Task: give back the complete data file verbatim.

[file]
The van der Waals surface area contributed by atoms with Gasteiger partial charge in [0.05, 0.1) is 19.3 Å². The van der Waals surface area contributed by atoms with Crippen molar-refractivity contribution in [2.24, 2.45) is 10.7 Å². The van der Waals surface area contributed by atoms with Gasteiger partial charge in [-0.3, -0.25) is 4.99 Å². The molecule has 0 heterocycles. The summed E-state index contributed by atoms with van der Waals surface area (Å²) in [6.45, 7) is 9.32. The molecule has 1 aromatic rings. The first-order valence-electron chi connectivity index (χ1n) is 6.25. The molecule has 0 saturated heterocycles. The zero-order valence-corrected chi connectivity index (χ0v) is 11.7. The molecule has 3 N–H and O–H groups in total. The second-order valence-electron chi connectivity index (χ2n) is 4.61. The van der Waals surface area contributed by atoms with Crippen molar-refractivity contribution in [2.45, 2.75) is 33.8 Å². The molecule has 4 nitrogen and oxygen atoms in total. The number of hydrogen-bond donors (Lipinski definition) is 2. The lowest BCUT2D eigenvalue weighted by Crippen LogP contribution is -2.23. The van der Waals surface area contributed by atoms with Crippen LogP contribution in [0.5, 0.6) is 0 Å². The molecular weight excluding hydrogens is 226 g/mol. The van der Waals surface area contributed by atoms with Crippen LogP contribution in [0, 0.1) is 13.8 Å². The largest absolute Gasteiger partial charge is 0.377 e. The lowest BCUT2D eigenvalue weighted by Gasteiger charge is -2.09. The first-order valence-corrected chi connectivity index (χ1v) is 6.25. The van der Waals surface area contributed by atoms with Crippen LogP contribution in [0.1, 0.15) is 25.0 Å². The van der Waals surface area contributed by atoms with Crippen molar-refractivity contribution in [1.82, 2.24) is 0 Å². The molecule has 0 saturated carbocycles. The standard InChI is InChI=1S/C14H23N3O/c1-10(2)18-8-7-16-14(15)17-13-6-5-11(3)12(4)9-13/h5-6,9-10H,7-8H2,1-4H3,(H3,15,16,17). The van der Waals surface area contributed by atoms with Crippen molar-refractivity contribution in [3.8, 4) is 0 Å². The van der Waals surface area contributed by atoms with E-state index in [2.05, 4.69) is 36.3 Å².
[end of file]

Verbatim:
The van der Waals surface area contributed by atoms with Gasteiger partial charge in [0.05, 0.1) is 19.3 Å². The van der Waals surface area contributed by atoms with Crippen molar-refractivity contribution in [2.24, 2.45) is 10.7 Å². The van der Waals surface area contributed by atoms with Gasteiger partial charge in [-0.3, -0.25) is 4.99 Å². The molecule has 0 heterocycles. The summed E-state index contributed by atoms with van der Waals surface area (Å²) in [6.45, 7) is 9.32. The molecule has 1 aromatic rings. The first-order valence-electron chi connectivity index (χ1n) is 6.25. The molecule has 0 saturated heterocycles. The zero-order valence-corrected chi connectivity index (χ0v) is 11.7. The molecule has 3 N–H and O–H groups in total. The second-order valence-electron chi connectivity index (χ2n) is 4.61. The van der Waals surface area contributed by atoms with Crippen molar-refractivity contribution in [2.45, 2.75) is 33.8 Å². The molecule has 4 nitrogen and oxygen atoms in total. The number of hydrogen-bond donors (Lipinski definition) is 2. The lowest BCUT2D eigenvalue weighted by Crippen LogP contribution is -2.23. The van der Waals surface area contributed by atoms with Crippen LogP contribution in [0.5, 0.6) is 0 Å². The molecular weight excluding hydrogens is 226 g/mol. The van der Waals surface area contributed by atoms with Crippen LogP contribution in [0, 0.1) is 13.8 Å². The largest absolute Gasteiger partial charge is 0.377 e. The lowest BCUT2D eigenvalue weighted by Gasteiger charge is -2.09. The first-order valence-corrected chi connectivity index (χ1v) is 6.25. The van der Waals surface area contributed by atoms with Crippen LogP contribution in [0.1, 0.15) is 25.0 Å². The van der Waals surface area contributed by atoms with Crippen molar-refractivity contribution in [1.82, 2.24) is 0 Å². The molecule has 0 saturated carbocycles. The standard InChI is InChI=1S/C14H23N3O/c1-10(2)18-8-7-16-14(15)17-13-6-5-11(3)12(4)9-13/h5-6,9-10H,7-8H2,1-4H3,(H3,15,16,17). The van der Waals surface area contributed by atoms with Crippen molar-refractivity contribution in [3.8, 4) is 0 Å². The van der Waals surface area contributed by atoms with E-state index in [2.05, 4.69) is 36.3 Å².